NORTH CAROLINA — Hurricane Maria weakened a bit over the weekend, and on Monday was a Category 1 hurricane with maximum sustained winds of 80 mph.
The hurricane is centered about 350 miles south-southeast of Cape Hatteras, North Carolina and is moving north at 7 mph.
A tropical storm warning is in effect from Cape Lookout, North Carolina, to Duck, North Carolina, including the Albemarie and Pamlico sounds. A tropical storm watch is in effect from Surf City, North Carolina, to Cape Lookout, North Carolina, and from the North Carolina-Virginia state line to Duck, North Carolina.
Maria will continue on a northward path over the next couple of days as it passes between Bermuda and the United States. Swells generated by Maria will cause rough seas and surf for much of the East Coast over the next several days; mariners should seek safe harbor and beachgoers will need to be aware of the dangerous surf and a high rip current risk. The rough seas and surf will also affect Bermuda and the Bahamas.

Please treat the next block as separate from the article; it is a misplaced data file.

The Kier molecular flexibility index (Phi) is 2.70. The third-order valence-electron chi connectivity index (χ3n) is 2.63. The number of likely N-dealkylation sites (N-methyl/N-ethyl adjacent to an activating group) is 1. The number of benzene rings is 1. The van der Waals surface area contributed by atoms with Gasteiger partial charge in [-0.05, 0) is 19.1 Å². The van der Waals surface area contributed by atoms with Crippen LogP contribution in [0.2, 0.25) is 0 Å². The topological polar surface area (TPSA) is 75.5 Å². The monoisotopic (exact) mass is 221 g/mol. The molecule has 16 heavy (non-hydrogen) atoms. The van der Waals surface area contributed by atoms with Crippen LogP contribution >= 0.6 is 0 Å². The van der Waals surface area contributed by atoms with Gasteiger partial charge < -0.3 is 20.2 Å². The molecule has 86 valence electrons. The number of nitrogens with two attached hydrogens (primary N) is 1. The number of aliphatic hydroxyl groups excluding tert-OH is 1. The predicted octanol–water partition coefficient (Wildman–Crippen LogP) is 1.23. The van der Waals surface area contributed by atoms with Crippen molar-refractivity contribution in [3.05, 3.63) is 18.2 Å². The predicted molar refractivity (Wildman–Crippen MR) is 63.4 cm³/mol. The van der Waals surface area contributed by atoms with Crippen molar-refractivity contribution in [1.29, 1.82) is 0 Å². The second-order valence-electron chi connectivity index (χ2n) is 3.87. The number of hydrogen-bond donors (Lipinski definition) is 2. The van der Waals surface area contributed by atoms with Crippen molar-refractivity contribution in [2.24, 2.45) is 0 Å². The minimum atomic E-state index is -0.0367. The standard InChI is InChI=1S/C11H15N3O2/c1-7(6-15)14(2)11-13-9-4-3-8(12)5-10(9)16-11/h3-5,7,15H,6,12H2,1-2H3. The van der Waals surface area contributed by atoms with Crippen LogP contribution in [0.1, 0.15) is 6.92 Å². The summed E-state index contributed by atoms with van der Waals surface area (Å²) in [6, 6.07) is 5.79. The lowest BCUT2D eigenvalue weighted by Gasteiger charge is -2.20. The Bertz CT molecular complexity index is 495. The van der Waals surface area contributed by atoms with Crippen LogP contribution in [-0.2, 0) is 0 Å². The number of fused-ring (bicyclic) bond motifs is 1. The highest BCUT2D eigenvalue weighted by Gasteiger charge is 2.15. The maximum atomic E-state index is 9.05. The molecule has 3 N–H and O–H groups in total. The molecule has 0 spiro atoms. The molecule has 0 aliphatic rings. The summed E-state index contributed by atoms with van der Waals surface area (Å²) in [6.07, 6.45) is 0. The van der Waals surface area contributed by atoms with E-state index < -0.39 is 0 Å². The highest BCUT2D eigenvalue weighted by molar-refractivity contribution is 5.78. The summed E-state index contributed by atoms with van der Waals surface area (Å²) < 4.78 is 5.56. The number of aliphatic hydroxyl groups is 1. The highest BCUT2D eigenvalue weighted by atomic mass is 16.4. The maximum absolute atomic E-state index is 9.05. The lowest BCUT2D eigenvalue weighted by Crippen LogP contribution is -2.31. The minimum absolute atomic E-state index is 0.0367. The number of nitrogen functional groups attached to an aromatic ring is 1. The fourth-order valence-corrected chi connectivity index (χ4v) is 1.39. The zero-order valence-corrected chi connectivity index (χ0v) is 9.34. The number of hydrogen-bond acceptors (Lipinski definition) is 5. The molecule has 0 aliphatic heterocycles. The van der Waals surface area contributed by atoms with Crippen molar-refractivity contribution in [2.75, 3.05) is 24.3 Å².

By Tuesday night into Wednesday, Maria will make a close pass to Cape Hatteras. While the center of Maria will stay offshore, some of the outer rainbands and gusty winds will impact far eastern North Carolina during this time.
Wind gusts can reach 60 mph near Cape Hatteras, and 40 mph across the rest of the Outer Banks northward to the far southern part of the Delmarva Peninsula. Rainfall of 2-4 inches across the Outer Banks, combined with a storm surge of 1-3 feet will lead to flooding. Persistent easterly winds farther north into southeastern Virginia will lead to some coastal flooding, particularly around the time of high tide. A slower or farther west forecast track of the hurricane would lead to more serious impacts.
Maria will then be steered eastward and out to sea during the second half of the week by a cold front moving through the eastern part of the United States.
The long period of rough pounding surf will lead to considerable beach erosion for parts of the East Coast, particularly for the Outer Banks and into coastal southeastern Virginia, where more direct effects of Maria will be felt.
Over the next few days, all interests along the East Coast of the United States, as well as Bermuda should continue to carefully monitor Maria, and check back with AccuWeather.com for frequent
Lee is a Category 1 hurricane far away over the central Atlantic, about 900 miles east of Bermuda. Lee is forecast to remain a hurricane over the next several days, but will pose no threat to land. After a few days of very slow movement, Lee will recurve into the northern Atlantic later this week.